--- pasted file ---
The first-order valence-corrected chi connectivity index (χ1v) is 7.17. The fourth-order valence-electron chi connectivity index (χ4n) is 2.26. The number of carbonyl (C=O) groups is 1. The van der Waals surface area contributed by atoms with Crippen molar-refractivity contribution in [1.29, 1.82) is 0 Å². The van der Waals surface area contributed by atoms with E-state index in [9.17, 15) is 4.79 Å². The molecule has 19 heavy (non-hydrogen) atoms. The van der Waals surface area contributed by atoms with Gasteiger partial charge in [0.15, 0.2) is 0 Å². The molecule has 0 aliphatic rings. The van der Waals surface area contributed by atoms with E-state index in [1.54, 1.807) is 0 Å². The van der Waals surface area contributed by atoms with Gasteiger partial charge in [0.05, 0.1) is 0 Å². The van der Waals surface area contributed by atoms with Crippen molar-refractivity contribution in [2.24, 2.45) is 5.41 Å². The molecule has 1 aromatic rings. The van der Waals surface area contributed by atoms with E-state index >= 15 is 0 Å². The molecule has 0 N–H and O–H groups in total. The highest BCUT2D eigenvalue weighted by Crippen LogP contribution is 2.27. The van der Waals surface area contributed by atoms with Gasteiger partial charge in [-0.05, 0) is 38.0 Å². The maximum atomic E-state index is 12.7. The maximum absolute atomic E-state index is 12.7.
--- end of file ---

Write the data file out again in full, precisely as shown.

The first-order valence-corrected chi connectivity index (χ1v) is 7.17. The fourth-order valence-electron chi connectivity index (χ4n) is 2.26. The number of carbonyl (C=O) groups is 1. The van der Waals surface area contributed by atoms with Crippen molar-refractivity contribution in [1.29, 1.82) is 0 Å². The van der Waals surface area contributed by atoms with E-state index in [9.17, 15) is 4.79 Å². The molecule has 19 heavy (non-hydrogen) atoms. The van der Waals surface area contributed by atoms with Gasteiger partial charge in [0.15, 0.2) is 0 Å². The molecule has 0 aliphatic rings. The van der Waals surface area contributed by atoms with E-state index in [1.54, 1.807) is 0 Å². The van der Waals surface area contributed by atoms with Gasteiger partial charge in [0.05, 0.1) is 0 Å². The van der Waals surface area contributed by atoms with Crippen molar-refractivity contribution in [2.24, 2.45) is 5.41 Å². The molecule has 1 aromatic rings. The van der Waals surface area contributed by atoms with E-state index >= 15 is 0 Å². The molecule has 0 N–H and O–H groups in total. The highest BCUT2D eigenvalue weighted by Crippen LogP contribution is 2.27. The van der Waals surface area contributed by atoms with Gasteiger partial charge in [-0.05, 0) is 38.0 Å². The maximum atomic E-state index is 12.7. The maximum absolute atomic E-state index is 12.7.